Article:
Gourmet cooking for your pet? Has the world gone mad?
No, in fact the reverse is true. The world makes much more sense to people who see the improvement in their pet’s health using fresh veges, fruit and herbs.
I find that many pet owners then improve their own diet, and thereby realize how enjoyable and beneficial such a simple and practical relationship with nature can be. They come to appreciate that veges, fruit and herbs contain essential nutrients that can be hard to identify and duplicate with supplements and medications. Somehow, the body digests and utilizes the nutrients in real food more easily than in processed tinned or dried pet food or in pharmaceutical preparations.
Some of these nutrients we are becoming much more aware of. For example the antioxidant lycopene which is essential for elderly male humans and dogs with prostate enlargement, is found plentifully in watermelon and cooked tomatoes (and red wine for the humans!). Another prime treatment for the same condition is Saw Palmetto, found in ground pumpkin seeds. Add to these the betacarotene from pumpkin, sweet potato or carrot, and we can expect a much healthier prostate gland!
Similarly, the common culinary herbs that most of us have in the kitchen or garden can help significantly with many common pet ailments. Many cat owners are aware of the common tendency for older cats to suffer from kidney degeneration. There are some conventional veterinary treatments that can be beneficial, but I see the best results in cats with kidney disease who are given as natural a diet as possible - ideally raw chicken, fish or rabbit, cheese, egg, veges, limited or no dried cat food, and herbs, as well as any conventional treatments which have been found to be helpful. Useful and available herbs for kidney disease are parsley and couch grass. Make sure you have not sprayed chemicals or wetting agents on the grass before picking. If your cat likes them, cut these herbs up well and pulverize or blend, and soak in a little boiling water to extract the active ingredients. A tiny pinch/ a few drops in the main meal of the day long term can help keep up appetite, weight and energy. There are some other herbs that can help which can be obtained from a qualified herbalist or holistic vet.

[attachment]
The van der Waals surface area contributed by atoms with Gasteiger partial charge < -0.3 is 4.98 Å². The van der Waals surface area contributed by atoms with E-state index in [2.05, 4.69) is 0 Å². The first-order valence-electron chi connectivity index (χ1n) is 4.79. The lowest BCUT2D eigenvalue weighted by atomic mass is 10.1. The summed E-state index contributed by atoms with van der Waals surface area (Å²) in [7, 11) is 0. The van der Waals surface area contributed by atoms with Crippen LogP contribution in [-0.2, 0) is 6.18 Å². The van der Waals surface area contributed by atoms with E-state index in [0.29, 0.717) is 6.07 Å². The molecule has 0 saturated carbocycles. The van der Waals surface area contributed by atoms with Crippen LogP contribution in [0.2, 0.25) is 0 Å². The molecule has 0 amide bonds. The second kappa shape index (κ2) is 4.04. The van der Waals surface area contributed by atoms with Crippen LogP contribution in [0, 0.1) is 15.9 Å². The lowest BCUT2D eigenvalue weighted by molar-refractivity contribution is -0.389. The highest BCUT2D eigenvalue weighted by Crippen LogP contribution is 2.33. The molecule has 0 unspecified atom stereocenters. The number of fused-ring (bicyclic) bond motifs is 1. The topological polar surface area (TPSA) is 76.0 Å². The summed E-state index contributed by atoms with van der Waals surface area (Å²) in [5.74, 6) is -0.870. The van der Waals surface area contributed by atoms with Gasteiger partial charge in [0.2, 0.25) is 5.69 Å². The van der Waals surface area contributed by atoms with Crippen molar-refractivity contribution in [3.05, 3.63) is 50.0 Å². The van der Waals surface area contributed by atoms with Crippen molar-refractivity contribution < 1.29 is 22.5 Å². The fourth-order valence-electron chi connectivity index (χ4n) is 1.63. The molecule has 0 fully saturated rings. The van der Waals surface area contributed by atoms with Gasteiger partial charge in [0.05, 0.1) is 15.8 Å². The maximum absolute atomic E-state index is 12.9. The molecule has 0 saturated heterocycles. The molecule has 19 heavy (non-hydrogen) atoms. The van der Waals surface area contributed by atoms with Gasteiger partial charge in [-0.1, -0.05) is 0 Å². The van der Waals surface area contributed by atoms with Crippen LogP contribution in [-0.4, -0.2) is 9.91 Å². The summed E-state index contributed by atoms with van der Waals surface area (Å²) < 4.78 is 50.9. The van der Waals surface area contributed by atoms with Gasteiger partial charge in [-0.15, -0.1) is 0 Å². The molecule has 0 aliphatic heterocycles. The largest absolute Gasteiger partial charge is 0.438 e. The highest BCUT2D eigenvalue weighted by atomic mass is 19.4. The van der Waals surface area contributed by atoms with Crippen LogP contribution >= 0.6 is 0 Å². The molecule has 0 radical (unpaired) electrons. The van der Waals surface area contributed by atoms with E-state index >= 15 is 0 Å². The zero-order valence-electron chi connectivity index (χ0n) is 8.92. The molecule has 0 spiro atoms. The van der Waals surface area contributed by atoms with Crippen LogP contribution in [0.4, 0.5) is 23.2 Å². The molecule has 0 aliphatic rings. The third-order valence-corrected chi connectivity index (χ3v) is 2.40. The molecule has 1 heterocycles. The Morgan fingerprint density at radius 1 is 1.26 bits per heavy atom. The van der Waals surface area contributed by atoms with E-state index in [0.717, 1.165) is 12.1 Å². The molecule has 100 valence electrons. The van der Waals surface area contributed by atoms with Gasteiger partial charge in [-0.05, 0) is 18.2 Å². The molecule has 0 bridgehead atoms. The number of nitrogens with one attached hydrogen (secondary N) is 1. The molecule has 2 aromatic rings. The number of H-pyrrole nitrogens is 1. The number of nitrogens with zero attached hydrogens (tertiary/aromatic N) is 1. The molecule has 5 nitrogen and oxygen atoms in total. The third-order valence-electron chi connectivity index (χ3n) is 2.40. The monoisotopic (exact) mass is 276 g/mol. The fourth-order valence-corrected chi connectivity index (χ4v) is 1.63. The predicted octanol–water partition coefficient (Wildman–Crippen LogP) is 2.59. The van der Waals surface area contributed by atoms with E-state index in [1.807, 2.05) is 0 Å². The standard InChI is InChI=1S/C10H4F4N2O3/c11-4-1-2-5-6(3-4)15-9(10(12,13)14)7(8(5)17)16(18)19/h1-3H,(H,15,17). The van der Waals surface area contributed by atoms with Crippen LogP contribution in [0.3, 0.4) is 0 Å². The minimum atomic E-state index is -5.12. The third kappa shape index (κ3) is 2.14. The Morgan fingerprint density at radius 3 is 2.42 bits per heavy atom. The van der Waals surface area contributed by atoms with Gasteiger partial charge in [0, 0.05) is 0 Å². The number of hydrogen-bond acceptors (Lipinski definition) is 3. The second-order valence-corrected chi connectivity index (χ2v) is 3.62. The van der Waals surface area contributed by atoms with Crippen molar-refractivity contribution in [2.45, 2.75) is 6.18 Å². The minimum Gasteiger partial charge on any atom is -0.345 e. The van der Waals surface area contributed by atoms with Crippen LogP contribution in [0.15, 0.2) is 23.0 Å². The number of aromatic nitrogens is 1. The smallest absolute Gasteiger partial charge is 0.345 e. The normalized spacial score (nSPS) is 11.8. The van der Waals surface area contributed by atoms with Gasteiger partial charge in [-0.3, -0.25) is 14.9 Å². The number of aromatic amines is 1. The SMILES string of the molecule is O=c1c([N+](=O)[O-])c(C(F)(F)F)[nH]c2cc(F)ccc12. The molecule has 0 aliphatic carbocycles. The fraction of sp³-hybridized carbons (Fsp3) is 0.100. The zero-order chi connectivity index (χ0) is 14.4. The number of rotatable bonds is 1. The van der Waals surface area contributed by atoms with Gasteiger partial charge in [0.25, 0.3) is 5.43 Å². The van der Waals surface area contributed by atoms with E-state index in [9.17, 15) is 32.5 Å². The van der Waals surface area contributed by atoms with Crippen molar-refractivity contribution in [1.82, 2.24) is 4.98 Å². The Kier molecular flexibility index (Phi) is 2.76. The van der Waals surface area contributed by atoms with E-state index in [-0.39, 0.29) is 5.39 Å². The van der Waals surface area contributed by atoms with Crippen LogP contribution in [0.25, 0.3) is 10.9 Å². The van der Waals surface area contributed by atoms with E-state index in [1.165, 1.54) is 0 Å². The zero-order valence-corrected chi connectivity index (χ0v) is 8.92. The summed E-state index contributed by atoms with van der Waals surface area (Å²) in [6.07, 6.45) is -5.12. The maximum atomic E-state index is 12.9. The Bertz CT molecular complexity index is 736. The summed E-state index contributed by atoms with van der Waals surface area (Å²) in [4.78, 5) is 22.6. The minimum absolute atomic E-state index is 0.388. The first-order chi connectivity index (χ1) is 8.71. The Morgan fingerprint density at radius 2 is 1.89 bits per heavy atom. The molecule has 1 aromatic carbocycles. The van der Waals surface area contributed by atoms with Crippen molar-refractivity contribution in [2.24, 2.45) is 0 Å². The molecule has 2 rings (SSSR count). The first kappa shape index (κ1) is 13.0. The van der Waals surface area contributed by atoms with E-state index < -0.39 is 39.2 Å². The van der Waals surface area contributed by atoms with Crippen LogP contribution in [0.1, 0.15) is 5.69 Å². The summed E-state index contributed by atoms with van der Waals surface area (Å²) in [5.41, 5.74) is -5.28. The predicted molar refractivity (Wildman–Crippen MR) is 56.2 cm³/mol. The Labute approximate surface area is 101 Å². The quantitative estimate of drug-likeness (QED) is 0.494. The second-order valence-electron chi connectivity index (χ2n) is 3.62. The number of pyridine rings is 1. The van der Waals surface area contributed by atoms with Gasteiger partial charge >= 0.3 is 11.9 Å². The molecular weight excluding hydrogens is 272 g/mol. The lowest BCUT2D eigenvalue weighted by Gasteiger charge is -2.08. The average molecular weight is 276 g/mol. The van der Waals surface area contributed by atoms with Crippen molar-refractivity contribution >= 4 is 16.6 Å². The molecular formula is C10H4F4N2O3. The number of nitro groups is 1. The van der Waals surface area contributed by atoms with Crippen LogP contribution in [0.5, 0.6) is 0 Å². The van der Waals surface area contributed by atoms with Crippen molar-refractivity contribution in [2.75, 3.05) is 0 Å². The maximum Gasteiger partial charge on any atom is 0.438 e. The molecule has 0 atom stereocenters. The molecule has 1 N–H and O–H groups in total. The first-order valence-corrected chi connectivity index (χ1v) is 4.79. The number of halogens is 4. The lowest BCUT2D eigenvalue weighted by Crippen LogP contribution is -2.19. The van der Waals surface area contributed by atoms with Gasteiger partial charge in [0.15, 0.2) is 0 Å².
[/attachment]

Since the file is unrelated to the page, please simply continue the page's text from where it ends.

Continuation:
Some cats with kidney disease can be helped by feeding lamb or chicken kidneys 2 or 3 times a week, because this can be helpful to their own kidney function by providing enzymes and nutrients.
Many older dogs suffer from arthritis. There are many therapies available to ease the pain and stiffness, some of which help some individuals more than others, such as conventional anti-inflammatory drugs, acupuncture, chiropractic, Bowen, massage, and homoeopathy. Often very useful is a diet change, away from processed tinned and dried dog food, to increasing raw meaty bones, veges, fruit, low fat yoghurt or cheese, and kelp and fish. Added to this, glucosamine, chondoitin, green lipped muscle and other ‘building blocks’ of joint tissue can be very beneficial. Dog and cat – specific brands of these chondroprotective nutrients are available over the counter from vet clinics.